# Logic and Modern Philosophy of Mathematics

## Set Theory And The Rise Of Mathematical Logic

Especially from the 1820s with the Frenchman Augustin Louis Cauchy, mathematicians had become more sensitive to the need for rigor in proofs, carefully stating assumptions and definitions and formulating theorems in conditional form. Cauchy's approach was refined from the 1860s by the lectures at Berlin University of Karl Weierstrass. The main context was the calculus and its extension into mathematical analysis. Two consequences are of special import.

Axiomatized logics are far removed from the normal use of logic. In teaching and practice "natural deduction" has recently gained much popularity: state the "local" premises, and deduce conclusions from them using rules for introducing and eliminating connectives. The name was introduced in the 1930s by Hilbert's follower Gerhard Gentzen.

First, in the early 1870s the German Georg Cantor began to develop set theory, initially treating points and numbers but later as a general treatment of collections of things; he even claimed that sets enabled him to define the natural numbers, and by implication to reduce mathematics to sets. His theory differed from the traditional part-whole theory that dates back to the Greeks and that was used by, for example, the algebraic logicians; for Cantor distinguished membership of objects in a set from the inclusion of subsets of objects within it. More controversially, he also incorporated a mathematical theory of the "actual infinite," showing that infinities came in different sizes.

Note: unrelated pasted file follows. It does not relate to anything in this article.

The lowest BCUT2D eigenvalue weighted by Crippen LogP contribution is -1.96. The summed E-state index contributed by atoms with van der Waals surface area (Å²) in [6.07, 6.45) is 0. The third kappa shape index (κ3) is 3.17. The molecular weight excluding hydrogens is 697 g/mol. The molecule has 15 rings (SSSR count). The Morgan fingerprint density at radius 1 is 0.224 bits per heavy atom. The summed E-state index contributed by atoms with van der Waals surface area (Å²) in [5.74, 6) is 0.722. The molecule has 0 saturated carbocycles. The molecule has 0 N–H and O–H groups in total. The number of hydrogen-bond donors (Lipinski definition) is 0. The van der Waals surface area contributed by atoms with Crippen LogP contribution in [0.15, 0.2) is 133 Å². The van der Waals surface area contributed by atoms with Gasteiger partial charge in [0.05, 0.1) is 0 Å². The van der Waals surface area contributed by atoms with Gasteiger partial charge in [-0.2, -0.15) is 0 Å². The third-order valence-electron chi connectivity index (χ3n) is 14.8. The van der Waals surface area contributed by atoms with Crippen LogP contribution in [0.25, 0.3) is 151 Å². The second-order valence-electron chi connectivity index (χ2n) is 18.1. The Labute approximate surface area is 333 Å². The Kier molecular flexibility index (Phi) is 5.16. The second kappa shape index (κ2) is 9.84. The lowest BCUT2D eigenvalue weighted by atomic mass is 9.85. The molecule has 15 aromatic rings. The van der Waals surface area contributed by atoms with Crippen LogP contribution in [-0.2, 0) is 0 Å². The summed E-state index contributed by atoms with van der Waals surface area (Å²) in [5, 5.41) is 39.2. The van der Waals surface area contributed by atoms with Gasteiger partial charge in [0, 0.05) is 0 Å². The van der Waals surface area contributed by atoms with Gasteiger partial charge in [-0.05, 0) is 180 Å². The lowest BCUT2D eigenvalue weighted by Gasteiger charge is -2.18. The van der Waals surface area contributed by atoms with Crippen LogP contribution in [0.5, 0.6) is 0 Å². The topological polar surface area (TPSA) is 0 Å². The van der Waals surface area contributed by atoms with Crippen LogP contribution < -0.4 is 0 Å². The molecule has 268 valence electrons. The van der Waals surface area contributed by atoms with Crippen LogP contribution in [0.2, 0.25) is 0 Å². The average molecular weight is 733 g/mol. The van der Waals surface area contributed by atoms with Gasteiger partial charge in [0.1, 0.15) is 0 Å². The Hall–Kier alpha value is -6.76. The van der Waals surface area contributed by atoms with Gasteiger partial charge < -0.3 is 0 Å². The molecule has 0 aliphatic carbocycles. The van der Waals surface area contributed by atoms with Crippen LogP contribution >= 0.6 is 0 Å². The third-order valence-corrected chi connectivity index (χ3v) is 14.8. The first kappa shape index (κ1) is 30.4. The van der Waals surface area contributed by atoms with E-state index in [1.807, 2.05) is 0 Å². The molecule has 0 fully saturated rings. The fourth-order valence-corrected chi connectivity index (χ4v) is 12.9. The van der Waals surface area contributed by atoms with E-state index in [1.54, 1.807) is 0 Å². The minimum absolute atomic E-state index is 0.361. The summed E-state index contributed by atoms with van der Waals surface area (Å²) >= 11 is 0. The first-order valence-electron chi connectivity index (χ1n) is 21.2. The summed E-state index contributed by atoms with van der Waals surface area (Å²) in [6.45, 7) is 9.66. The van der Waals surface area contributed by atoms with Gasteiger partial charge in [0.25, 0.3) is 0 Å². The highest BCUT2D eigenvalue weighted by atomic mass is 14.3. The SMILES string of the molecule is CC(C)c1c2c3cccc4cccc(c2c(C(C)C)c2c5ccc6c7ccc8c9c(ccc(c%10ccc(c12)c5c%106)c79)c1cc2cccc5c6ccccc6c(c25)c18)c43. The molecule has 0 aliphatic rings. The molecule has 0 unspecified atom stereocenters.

Second, from the 1880s the Italian mathematician Giuseppe Peano began to symbolize as much as possible not only the notions of mathematical analysis (including set theory) but also the logical connectives and predicates with quantification. Thereby he launched "mathematical logic" (his name, in the sense usually adopted today). With an impressive school of followers he came to handle a wide range of mathematical theories this way, and enchanted the young Englishman Bertrand Russell, who came across him in 1900. Russell quickly added a logic of relations to mathematical logic, and converted Cantor's claim that set theory could ground mathematics into the "logicist" thesis (a name provided later by Rudolf Carnap) that mathematical logic could ground sets and thereby (much) mathematics. Russell also found that the German Gottlob Frege had already asserted this thesis for arithmetic and some parts of mathematical analysis, though in a Platonist spirit very different from his own empiricism.

So much for the good news. The bad arrived soon afterwards, in the form of a paradox now named after Russell: a certain set was a member of itself if and only if it was not. Paradoxes are at least a nuisance in mathematical theories: when the theory in question encompasses logic itself, their presence is a disaster. Eventually Russell produced an articulation of logicism in Principia Mathematica (1910–1913), written with Alfred North Whitehead; but his and other paradoxes were avoided rather than solved, and by an unwieldy and epistemologically questionable "theory of types": the ensemble of objects was divided into individuals, sets of individuals, sets of sets of individuals, …, ordered pairs of individuals, …, and so on, and membership was severely restricted.